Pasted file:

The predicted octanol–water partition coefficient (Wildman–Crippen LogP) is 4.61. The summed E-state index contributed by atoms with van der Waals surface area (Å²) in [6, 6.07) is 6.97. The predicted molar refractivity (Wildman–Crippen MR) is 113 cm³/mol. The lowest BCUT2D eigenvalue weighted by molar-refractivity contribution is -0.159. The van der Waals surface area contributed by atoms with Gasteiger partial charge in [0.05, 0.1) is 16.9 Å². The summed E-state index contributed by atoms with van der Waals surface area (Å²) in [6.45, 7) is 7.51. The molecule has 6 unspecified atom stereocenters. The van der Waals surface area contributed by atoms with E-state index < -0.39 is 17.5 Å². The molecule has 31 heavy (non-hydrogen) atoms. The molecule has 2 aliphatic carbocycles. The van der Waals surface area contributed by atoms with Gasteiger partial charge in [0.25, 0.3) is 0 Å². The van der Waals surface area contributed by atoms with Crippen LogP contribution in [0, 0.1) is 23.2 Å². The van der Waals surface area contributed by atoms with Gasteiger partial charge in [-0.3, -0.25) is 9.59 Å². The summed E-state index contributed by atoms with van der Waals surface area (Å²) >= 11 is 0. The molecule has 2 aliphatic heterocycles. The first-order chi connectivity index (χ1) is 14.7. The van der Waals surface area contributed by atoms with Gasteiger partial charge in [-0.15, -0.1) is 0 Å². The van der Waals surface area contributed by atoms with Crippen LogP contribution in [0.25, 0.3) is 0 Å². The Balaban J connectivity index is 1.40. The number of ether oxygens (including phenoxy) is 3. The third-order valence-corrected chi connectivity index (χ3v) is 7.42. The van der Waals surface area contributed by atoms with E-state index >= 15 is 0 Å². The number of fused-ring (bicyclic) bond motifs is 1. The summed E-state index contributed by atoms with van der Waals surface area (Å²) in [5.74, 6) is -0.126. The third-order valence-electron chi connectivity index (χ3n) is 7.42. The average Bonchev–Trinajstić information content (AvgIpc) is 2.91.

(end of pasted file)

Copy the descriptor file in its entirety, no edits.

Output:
The predicted octanol–water partition coefficient (Wildman–Crippen LogP) is 4.61. The summed E-state index contributed by atoms with van der Waals surface area (Å²) in [6, 6.07) is 6.97. The predicted molar refractivity (Wildman–Crippen MR) is 113 cm³/mol. The lowest BCUT2D eigenvalue weighted by molar-refractivity contribution is -0.159. The van der Waals surface area contributed by atoms with Gasteiger partial charge in [0.05, 0.1) is 16.9 Å². The summed E-state index contributed by atoms with van der Waals surface area (Å²) in [6.45, 7) is 7.51. The molecule has 6 unspecified atom stereocenters. The van der Waals surface area contributed by atoms with E-state index < -0.39 is 17.5 Å². The molecule has 31 heavy (non-hydrogen) atoms. The molecule has 2 aliphatic carbocycles. The van der Waals surface area contributed by atoms with Gasteiger partial charge in [0.25, 0.3) is 0 Å². The van der Waals surface area contributed by atoms with Crippen LogP contribution in [0, 0.1) is 23.2 Å². The van der Waals surface area contributed by atoms with Gasteiger partial charge in [-0.3, -0.25) is 9.59 Å². The summed E-state index contributed by atoms with van der Waals surface area (Å²) >= 11 is 0. The molecule has 2 aliphatic heterocycles. The first-order chi connectivity index (χ1) is 14.7. The van der Waals surface area contributed by atoms with Gasteiger partial charge in [-0.15, -0.1) is 0 Å². The van der Waals surface area contributed by atoms with Crippen LogP contribution in [0.25, 0.3) is 0 Å². The Balaban J connectivity index is 1.40. The number of ether oxygens (including phenoxy) is 3. The third-order valence-corrected chi connectivity index (χ3v) is 7.42. The van der Waals surface area contributed by atoms with E-state index >= 15 is 0 Å². The number of fused-ring (bicyclic) bond motifs is 1. The summed E-state index contributed by atoms with van der Waals surface area (Å²) in [5.74, 6) is -0.126. The third-order valence-electron chi connectivity index (χ3n) is 7.42. The average Bonchev–Trinajstić information content (AvgIpc) is 2.91.